According to João Victor Archegas, a researcher at the Institute of Technology and Society (ITS-Rio), Facebook's repositioning towards the "virtual living room", to the detriment of the idea of a "public square", may have favored the proliferation of harmful content in groups.

With a focus on building communities and groups among people with common interests, Facebook had to make a trade-off, the researcher explained to Núcleo.

"To build a community with a specific interest, you have to give lots of moderation power to the administrator and the moderators of that specific group. Then they are the ones who will set the rules, define what can and cannot be said, what can and cannot be done within that specific group," Archegas said.

What you can do to combat child sexual abuse and exploitation on social networks:

- Report it: you can report that content, group, or profile using the platforms' own reporting options, but it is important to report to an external body as well. SaferNet Brazil has an online reporting system.

- Don't share and don’t engage with the content. Even if the intention is to draw attention to the issue, by engaging you can increase its reach and may end up being held accountable for it.


One thing that has become clear from the Facebook Papers is that Facebook does not devote the same efforts to countries in the Global South as it does to English-speaking countries, especially the United States.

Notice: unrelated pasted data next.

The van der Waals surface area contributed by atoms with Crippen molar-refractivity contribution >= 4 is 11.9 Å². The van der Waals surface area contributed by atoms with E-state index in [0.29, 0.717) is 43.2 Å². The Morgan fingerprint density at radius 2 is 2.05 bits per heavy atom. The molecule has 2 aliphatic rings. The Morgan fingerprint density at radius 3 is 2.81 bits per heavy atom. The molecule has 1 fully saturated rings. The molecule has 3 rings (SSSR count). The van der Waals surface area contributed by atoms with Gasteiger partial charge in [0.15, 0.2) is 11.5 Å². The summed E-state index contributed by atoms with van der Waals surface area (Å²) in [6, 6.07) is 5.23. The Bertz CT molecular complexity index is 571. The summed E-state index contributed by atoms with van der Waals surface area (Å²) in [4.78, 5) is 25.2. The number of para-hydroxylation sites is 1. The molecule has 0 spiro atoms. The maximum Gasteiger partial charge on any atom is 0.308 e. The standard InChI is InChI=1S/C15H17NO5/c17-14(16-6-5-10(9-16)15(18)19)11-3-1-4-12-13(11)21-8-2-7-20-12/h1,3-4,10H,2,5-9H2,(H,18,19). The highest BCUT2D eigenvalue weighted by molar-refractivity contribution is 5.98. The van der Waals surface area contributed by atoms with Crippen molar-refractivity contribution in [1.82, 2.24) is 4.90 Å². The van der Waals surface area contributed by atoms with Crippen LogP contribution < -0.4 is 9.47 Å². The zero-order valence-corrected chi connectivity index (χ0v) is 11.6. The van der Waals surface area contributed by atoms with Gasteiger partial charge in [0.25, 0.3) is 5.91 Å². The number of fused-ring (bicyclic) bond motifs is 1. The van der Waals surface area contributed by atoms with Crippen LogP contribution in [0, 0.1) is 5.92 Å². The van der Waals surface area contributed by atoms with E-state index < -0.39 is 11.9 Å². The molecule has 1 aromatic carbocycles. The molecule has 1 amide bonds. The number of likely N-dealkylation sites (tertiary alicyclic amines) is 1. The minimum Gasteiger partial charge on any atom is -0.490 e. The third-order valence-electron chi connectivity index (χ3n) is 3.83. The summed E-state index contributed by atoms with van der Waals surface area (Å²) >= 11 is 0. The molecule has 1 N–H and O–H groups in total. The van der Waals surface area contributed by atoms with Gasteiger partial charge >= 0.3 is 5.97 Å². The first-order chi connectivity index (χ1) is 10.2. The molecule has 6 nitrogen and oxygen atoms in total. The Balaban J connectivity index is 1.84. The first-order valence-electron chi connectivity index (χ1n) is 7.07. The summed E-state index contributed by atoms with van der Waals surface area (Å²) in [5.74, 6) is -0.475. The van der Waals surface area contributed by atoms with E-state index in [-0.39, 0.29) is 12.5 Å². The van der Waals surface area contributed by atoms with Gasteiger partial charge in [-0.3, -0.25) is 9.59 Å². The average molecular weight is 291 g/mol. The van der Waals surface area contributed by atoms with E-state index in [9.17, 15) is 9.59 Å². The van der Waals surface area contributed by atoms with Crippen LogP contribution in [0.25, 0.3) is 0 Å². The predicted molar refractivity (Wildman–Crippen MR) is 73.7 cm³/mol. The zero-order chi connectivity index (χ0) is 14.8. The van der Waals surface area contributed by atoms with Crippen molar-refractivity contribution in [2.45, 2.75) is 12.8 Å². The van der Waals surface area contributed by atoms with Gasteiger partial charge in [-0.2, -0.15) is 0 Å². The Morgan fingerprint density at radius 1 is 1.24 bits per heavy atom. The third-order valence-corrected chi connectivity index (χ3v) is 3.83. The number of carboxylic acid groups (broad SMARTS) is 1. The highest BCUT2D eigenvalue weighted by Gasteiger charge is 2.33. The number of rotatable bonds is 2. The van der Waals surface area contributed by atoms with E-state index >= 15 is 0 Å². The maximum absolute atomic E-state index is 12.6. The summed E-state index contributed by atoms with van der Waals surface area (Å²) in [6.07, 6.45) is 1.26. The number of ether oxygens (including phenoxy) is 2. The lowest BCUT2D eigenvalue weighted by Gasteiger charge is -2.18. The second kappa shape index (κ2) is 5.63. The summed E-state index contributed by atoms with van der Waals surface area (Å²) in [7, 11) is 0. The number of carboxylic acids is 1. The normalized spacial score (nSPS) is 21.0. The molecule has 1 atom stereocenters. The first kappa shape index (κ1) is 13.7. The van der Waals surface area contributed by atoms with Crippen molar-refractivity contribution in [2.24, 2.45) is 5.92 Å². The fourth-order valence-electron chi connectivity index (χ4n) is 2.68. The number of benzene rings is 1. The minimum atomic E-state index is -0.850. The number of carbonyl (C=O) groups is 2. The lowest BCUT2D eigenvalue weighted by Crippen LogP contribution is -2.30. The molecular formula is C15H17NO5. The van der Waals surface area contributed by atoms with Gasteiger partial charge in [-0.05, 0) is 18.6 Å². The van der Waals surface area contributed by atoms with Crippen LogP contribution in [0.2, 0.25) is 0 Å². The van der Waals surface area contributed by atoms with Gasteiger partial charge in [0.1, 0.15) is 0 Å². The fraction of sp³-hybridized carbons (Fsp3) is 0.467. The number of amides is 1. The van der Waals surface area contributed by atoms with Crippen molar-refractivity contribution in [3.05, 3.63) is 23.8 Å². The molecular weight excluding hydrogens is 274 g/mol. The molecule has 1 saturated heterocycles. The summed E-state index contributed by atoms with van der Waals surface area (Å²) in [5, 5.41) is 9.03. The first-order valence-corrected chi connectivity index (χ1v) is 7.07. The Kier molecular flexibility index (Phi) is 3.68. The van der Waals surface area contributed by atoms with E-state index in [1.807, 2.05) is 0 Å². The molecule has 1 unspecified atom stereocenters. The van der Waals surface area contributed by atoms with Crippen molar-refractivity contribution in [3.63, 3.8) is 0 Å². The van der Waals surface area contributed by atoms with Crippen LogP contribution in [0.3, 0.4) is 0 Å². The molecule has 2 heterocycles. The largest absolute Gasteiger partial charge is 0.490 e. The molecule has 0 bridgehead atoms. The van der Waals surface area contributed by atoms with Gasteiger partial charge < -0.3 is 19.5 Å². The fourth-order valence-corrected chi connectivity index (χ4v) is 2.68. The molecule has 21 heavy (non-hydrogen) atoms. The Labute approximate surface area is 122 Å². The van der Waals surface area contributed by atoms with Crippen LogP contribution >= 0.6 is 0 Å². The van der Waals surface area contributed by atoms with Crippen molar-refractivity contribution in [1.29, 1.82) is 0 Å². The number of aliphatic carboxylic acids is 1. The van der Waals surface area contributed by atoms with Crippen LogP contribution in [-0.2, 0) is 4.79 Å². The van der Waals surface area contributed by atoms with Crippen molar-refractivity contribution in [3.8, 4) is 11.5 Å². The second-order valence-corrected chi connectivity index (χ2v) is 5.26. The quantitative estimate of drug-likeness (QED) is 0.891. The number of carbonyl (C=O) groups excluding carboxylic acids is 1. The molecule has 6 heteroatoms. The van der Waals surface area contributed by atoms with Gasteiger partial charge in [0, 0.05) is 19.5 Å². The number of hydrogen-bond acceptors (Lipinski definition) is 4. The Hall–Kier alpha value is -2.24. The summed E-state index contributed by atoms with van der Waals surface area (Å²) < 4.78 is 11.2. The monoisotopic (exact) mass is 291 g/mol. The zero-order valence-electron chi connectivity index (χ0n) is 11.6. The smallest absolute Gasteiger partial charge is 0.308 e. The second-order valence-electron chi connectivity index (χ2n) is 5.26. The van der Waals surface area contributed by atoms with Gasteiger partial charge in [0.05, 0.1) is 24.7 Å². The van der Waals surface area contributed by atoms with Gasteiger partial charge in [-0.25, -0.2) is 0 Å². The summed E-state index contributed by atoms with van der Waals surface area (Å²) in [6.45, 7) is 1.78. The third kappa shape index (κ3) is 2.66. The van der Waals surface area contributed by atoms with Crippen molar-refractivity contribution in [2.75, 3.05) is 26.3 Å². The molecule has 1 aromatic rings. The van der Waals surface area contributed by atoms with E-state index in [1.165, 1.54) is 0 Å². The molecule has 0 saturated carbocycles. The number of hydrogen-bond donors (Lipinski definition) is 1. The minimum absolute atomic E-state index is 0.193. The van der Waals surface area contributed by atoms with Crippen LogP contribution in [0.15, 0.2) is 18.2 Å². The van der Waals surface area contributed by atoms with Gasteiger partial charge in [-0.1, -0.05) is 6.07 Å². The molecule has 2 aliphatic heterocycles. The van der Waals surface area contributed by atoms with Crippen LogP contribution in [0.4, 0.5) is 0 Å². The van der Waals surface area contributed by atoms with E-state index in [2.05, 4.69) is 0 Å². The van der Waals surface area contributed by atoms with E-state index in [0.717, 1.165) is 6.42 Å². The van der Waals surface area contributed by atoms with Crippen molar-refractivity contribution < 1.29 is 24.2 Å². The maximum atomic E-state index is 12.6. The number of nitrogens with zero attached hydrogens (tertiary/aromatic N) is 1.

In its transparency report, Meta says that between July and Sept. 2021, it proactively detected 98.9% of the actioned content for nudity and child sexual exploitation. The amount of content that received Facebook action dropped from five million in Q1 2021 to 1.8 million in Q3, a decrease the company attributed to improvements in detection technology.

But the data voluntarily disclosed by the company illustrates a global scenario, with no country-by-country breakdown. Since English-language content usually receives the most attention from moderation, it is not possible to know how the platform acts to combat child sexual abuse in other languages.

For Archegas, it is possible that the issues regarding lack of moderation in languages other than English will impact the removal and inspection of child abuse and exploitation content.

This is a worrisome possibility, since the protection of children and teenagers in the Global South tends to be "sidelined", said Maria Mello, coordinator of the Children and Consumption program at Alana Institute, in an interview with Núcleo.